1/113/0, number of next-hops: 2
via Eth1/1, [115/80], 3 day/s 19:36:09, isis_fabricpath-default
via Eth1/2, [115/80], 0 day/s 18:40:16, isis_fabricpath-default

The load balancing is based on fields such as the IP address, Layer 4 port, and so on, and it is configured with the
following command:
DC1-5500-2(config)# fabricpath load-balance unicast < destination, include-vlan,
layer-3, layer4, mixed, source, source-destination>

Multidestination Trees
In FabricPath multicast traffic, broadcast and flooded traffic is forwarded along a multidestination tree. FabricPath
allows for multiple multidestination trees in order to achieve traffic load balancing for multidestination frames. This
is achieved by using a special Tag present in FabricPath frames, which is called Forwarding Tag or FTag.

The FTag, together with the type of the frames destination address (unknown unicast, broadcast, or multicast),
selects a forwarding graph, which is the set of possible switches and interfaces along which the frame is
forwarded. At each switch, the FTag carried in the frame header is used to forward the frame along the interfaces
that are in the forwarding graph.

FabricPath uses a link state protocol to determine the forwarding trees in the network. FabricPath technology
allows the definition of multiple topologies.

At the time of this writing, only one topology is supported, in which there are two multidestination trees. As Figure
11 illustrates, two FTags are used: FTag1 and FTag2. In this example, each one of these multidestination trees is
rooted at one of the spines.

2011-2012 Cisco and/or its affiliates. All rights reserved. This document is Cisco Public Information. Page 13 of 54
Figure 11. FTag trees assignment in FabricPath

FTag1 is used for the first multidestination tree and FTag2 is used for the second multidestination tree. FTag trees
are used as follows:

FTag1 is used for unknown unicast, broadcast, and multicast. The highest priority switch in the FabricPath
topology is chosen as the root for FTag1. As discussed later in the guide, it is possible to modify the default
FabricPath root priority value in order to place the root for FTag1 or FTag2 on a given device in a
deterministic fashion. If the default priority is maintained on all the switches as part of the FabricPath
domain, the switch system-id value is used as a tiebreak to determine the switch with the highest root
priority.
FTag2 is used only for multicast traffic. The second highest priority switch in the FabricPath topology is
chosen as the root for FTag2.
Here are the factors, in order, that are used in order to elect the root for FTag1 and subsequently for FTag2:

Highest root priority


Highest system-id
Highest switch-id
Figure 12 illustrates the forwarding of flooded frames along the FTag1 tree:

Figure 12. Forwarding of unknown unicast and broadcast frames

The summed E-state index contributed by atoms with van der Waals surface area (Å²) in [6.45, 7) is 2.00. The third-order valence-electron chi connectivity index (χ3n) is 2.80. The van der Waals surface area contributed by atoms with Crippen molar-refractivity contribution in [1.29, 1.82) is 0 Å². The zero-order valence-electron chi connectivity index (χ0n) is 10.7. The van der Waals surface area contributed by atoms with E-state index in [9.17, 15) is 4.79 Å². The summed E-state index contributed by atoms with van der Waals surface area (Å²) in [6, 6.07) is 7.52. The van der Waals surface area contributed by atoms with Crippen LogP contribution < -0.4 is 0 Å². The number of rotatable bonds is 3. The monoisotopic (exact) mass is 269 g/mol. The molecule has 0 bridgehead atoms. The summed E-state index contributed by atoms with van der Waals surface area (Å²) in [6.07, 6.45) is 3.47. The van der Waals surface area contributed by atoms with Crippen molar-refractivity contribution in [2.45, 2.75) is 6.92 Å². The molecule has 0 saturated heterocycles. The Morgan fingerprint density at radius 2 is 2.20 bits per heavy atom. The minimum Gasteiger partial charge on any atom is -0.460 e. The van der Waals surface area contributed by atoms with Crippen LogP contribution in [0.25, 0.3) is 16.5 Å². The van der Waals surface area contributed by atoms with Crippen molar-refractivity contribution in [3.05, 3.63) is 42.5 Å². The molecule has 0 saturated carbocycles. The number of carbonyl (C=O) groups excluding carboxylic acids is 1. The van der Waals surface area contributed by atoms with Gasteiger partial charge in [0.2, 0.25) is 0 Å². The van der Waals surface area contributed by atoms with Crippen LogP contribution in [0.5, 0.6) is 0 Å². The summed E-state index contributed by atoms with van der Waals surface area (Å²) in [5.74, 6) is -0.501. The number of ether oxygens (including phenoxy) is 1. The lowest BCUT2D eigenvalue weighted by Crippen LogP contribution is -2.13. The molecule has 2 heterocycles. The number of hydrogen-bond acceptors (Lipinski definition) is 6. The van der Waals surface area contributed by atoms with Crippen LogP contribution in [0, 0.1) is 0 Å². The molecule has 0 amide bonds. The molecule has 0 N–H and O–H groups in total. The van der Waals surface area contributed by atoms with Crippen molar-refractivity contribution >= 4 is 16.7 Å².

2011-2012 Cisco and/or its affiliates. All rights reserved. This document is Cisco Public Information. Page 14 of 54
Multicast Forwarding
Multicast traffic forwarding uses FTag trees based both on load balancing of multicast frames and on tree pruning
that is governed by Internet Group Management Protocol (IGMP) snooping (platform-specific load-balancing
methods are discussed in the design sections of this guide). The edge device performs IGMP snooping and the
member reports are conveyed in FabricPath via the Group-Membership Link State Protocol (GM-LSP). IGMP
snooping and IS-IS work in conjunction to build per-VLAN multicast group-based trees in the FabricPath network.

vPC+
A virtual PortChannel (vPC) allows links that are physically connected to two different Cisco Nexus switches to
appear as a single PortChannel to a third device. This provides a loop free topology eliminating the spanning-tree-
blocked ports and maximizing the bandwidth usage. In a FabricPath network, a host or legacy (not FabricPath-
enabled) Ethernet switch can be connected through a port channel to two FabricPath edge switches by using a
configuration construct called emulated switch. The emulated switch implementations in FabricPath, where two
FabricPath edge switches provide a vPC to a third-party device, is called vPC+.

Emulated switch is a construct in which two FabricPath switches emulate a single switch to the rest of the
FabricPath network. The packets originated by the two emulated switches are sourced with the emulated switch-
id. The other FabricPath switches are not aware of this and simply see the emulated switch (identified by a
dedicated switch-id value) as reachable through both switches. This means that the two emulated switches have
to be directly connected via peer link, and there should be a peer-keepalive path between the two switches to form
the vPC+.

Other than the fact that a peer-link is used to synchronize MAC addresses between vPC+ peers, the peer-link is a
regular FabricPath link, and as such it can be used by orphan ports for direct communication.